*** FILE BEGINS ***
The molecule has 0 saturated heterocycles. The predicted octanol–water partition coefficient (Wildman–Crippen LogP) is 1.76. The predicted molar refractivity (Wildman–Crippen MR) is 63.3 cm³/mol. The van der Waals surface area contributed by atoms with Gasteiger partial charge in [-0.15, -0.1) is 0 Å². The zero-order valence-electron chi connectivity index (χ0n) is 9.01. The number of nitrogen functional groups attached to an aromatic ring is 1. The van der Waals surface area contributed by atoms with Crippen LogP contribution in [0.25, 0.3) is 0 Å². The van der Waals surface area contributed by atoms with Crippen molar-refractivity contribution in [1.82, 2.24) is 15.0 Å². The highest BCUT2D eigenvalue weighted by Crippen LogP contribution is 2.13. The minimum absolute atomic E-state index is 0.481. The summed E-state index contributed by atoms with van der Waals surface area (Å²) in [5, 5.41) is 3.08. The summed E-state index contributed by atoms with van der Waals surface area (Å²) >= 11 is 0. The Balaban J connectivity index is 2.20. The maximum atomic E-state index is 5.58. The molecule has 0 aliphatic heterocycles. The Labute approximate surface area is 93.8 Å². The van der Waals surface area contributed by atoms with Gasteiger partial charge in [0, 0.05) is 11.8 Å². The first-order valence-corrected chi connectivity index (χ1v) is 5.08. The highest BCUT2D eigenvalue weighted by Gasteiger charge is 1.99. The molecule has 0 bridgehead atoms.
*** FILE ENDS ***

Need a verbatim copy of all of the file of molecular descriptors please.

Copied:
The molecule has 0 saturated heterocycles. The predicted octanol–water partition coefficient (Wildman–Crippen LogP) is 1.76. The predicted molar refractivity (Wildman–Crippen MR) is 63.3 cm³/mol. The van der Waals surface area contributed by atoms with Gasteiger partial charge in [-0.15, -0.1) is 0 Å². The zero-order valence-electron chi connectivity index (χ0n) is 9.01. The number of nitrogen functional groups attached to an aromatic ring is 1. The van der Waals surface area contributed by atoms with Crippen LogP contribution in [0.25, 0.3) is 0 Å². The van der Waals surface area contributed by atoms with Crippen molar-refractivity contribution in [1.82, 2.24) is 15.0 Å². The highest BCUT2D eigenvalue weighted by Crippen LogP contribution is 2.13. The minimum absolute atomic E-state index is 0.481. The summed E-state index contributed by atoms with van der Waals surface area (Å²) in [5, 5.41) is 3.08. The summed E-state index contributed by atoms with van der Waals surface area (Å²) >= 11 is 0. The Balaban J connectivity index is 2.20. The maximum atomic E-state index is 5.58. The molecule has 0 aliphatic heterocycles. The Labute approximate surface area is 93.8 Å². The van der Waals surface area contributed by atoms with Gasteiger partial charge in [0, 0.05) is 11.8 Å². The first-order valence-corrected chi connectivity index (χ1v) is 5.08. The highest BCUT2D eigenvalue weighted by Gasteiger charge is 1.99. The molecule has 0 bridgehead atoms.